Your favourite blogger, if you follow them due to shared interests, will also only flog products to you that you are interested in. If you happen to follow eco fashion bloggers they will likely be sharing products you might be interested in. As long as they inform you that the content they are providing is sponsored/advertising/collaborative then there should be no hard feelings about it. Many bloggers choose to sell you products because blogging takes a long time, a lot of energy, and costs money. It’s unethical to expect people to work for free and blogging (often at some point) moves from hobby to job workload.
Why Sustainability in Style won’t be flog-blogging you.
Ok, lets talk about the elephant in the room. Friggin email spam. Despite all the info provided on the contact page stating that Sustainability in Style doesn’t do advertising/promotions/collabs I still get bombarded with ‘promote my product’ emails. It’s nice to be considered and I try to take the time to respond to every one (which sometimes takes me a couple of months to get to) but it does take a very long time to get through them all!
From time to time I’ve thought about evolving Sustainability in Style as a space for promoting products and sharing news about Sustainable Fashion. But the prospect isn’t really exciting for me (remember I left fashion to study sustainability and environment… not fashion) and many of the eco style bloggers I’ve known and loved over the years have turned their spaces into this sort of ‘news’ and/or ‘adverting’ feeds. We all get sent the same invites, brand media releases and event press. You don’t need to hear it from me as well as them.
I’m not advertising here because I will be using the space over the next few years to conduct the end of my Masters research in Sustainability Education, and possibly use it for my PhD studies. Advertising will screw up the study results. In the next few months I will start rolling out the ‘new’ Sustainability in Style.
It’s foundation will be a Members Site based on sustainable living and conscious evolution through sustainability education, yoga, mediation and research. There will also be a store where you can buy e-books, book in for events (workshops, yoga, mediation, and more), and shop for second-hand goodies. The combination of the profits from these will go towards paying my way through my sustainability education studies because I’ve learnt a key lesson in life. NEVER rely on academic sustainability funding. Garment gratitude will get a front and centre focus as it will likely be the basis of one of my Sustainability Education studies.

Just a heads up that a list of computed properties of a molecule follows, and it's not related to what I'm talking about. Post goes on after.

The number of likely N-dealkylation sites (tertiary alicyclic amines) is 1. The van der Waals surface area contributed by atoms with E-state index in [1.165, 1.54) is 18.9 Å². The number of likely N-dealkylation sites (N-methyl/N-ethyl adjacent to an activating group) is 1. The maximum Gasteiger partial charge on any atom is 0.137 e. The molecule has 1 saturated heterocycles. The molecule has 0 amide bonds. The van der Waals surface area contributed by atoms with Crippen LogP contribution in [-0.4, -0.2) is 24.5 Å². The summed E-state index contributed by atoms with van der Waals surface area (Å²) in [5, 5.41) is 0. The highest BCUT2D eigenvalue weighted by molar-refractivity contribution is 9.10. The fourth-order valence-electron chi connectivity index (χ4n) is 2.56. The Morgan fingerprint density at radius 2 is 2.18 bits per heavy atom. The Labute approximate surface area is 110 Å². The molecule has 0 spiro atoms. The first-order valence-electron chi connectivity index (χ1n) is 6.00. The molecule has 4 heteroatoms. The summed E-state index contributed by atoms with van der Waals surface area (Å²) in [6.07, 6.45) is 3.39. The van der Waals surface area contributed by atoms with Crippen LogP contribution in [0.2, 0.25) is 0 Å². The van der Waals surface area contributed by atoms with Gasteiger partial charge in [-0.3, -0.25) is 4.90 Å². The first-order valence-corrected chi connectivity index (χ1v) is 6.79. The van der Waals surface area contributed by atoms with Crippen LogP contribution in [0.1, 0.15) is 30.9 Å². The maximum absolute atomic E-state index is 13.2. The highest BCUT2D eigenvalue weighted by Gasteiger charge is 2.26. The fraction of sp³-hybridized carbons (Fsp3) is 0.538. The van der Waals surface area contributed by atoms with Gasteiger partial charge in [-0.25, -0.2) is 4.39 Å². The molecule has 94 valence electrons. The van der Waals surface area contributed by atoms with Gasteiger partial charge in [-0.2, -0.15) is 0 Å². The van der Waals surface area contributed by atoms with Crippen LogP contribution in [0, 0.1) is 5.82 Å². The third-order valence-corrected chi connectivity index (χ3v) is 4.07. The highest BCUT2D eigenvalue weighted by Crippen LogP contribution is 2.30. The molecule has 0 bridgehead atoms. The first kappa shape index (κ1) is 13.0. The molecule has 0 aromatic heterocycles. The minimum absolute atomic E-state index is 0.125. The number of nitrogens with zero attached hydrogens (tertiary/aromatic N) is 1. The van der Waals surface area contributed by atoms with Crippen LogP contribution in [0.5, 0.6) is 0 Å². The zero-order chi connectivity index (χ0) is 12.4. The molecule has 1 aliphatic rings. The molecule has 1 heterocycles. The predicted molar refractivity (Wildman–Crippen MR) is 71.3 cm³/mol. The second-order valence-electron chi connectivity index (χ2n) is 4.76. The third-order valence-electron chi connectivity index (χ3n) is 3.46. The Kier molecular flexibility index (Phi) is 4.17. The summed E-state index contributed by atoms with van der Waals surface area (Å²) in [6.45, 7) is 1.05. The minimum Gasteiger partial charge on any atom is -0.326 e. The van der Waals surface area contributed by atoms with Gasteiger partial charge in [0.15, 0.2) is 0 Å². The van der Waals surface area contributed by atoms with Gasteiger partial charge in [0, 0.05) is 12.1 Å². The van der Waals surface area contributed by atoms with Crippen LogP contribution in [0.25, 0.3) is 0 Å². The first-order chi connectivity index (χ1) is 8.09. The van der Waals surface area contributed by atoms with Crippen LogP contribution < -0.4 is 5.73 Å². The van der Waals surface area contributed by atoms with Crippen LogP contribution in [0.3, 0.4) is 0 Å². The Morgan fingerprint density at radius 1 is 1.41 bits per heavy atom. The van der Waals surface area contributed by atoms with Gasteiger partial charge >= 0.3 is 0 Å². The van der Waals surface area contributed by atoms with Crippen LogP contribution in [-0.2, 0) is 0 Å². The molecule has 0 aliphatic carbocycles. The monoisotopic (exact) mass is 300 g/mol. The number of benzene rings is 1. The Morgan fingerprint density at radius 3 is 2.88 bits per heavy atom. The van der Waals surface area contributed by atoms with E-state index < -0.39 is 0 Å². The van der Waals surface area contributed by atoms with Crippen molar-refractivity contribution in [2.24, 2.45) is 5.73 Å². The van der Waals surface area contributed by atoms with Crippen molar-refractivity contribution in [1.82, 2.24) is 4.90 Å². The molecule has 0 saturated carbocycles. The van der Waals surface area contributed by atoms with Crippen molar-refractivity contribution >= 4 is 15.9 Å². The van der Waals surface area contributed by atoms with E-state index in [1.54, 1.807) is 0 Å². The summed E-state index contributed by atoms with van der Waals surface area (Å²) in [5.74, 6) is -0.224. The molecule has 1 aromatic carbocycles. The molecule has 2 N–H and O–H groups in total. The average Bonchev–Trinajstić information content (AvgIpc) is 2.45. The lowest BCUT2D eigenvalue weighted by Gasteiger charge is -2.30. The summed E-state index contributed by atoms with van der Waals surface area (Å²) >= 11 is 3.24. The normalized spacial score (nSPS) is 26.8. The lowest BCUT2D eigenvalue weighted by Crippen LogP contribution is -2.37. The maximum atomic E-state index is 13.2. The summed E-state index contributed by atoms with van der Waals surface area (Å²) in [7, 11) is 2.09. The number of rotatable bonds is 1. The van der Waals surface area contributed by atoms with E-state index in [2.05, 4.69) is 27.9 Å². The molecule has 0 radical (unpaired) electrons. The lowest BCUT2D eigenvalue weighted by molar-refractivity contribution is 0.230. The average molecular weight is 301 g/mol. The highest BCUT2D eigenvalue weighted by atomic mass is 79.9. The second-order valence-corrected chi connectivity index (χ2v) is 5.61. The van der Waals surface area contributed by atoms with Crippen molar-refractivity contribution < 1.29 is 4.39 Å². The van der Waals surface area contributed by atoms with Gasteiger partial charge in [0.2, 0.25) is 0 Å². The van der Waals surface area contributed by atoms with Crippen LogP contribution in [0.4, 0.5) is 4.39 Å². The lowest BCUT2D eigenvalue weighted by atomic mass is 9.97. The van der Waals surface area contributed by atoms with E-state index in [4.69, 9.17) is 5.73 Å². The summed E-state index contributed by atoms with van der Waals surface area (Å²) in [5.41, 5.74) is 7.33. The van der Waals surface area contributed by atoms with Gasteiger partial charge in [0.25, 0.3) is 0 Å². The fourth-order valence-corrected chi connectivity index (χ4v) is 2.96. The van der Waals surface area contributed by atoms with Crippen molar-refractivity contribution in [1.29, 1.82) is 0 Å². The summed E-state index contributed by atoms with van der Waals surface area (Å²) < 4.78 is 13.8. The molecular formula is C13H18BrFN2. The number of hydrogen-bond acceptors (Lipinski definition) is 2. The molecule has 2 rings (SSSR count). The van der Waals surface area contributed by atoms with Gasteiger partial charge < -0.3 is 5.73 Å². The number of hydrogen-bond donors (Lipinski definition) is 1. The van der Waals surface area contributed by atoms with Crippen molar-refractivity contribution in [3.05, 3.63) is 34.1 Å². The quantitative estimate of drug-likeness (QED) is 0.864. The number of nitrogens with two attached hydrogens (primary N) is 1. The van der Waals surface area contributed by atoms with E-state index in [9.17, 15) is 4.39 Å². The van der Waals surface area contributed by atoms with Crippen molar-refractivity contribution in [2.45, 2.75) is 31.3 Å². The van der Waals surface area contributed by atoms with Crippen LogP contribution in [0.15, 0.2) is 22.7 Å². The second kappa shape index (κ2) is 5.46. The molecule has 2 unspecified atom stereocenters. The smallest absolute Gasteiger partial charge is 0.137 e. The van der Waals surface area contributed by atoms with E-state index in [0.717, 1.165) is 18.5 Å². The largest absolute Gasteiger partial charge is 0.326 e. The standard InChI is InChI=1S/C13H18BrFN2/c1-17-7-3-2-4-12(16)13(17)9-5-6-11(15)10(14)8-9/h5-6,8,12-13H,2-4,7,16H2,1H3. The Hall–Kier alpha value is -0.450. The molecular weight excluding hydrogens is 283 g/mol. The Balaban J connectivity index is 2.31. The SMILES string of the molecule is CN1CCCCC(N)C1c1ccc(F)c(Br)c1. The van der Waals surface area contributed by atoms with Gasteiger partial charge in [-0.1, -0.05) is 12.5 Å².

The blog will be an additional reading tool and it will still host content but will be moving more to story telling and research. You don’t need another online space to tell you that H&M are recycling coat hangers, that you can buy good things from thrift stores, and that more people are using recycled polyester (or whatever the latest fast fashion news is). Other people have that info covered!
This Sustainability in Style blog space will bring you stories of people who are being Sustainably Stylish Leaders in their own community, sharing eco tips that you need a whole page of writing to fully understand, and bringing you mindful living ideas, tips, and info that’s been found in research or academic literature.
It WILL NOT be a space for sustainable fashion news, products, events, etc.
It’s about celebrating connection with clothing, personal style, nature, self discovery processes, and people who are living their values.
I hope that you enjoy this new focus. I know I’m really looking forward to bringing you unique content and letting it organically find it’s way to you. The decision to not flog-blog is in no way suggesting that advertising is bad (it’s not there are great brands out there who need support). It’s purely a career choice for me! My life purpose is to empower individuals for sustainability through sustainability education, yoga and mediation, and to build a research base that enables me to provide brands and companies with proven strategies to reach consumers with sustainability messages through e-platforms (and to hopefully lecture at Uni’s in this too!).
Can’t wait to share this fresh new Sustainability in Style with you over the next few months! Thank you for the ongoing support.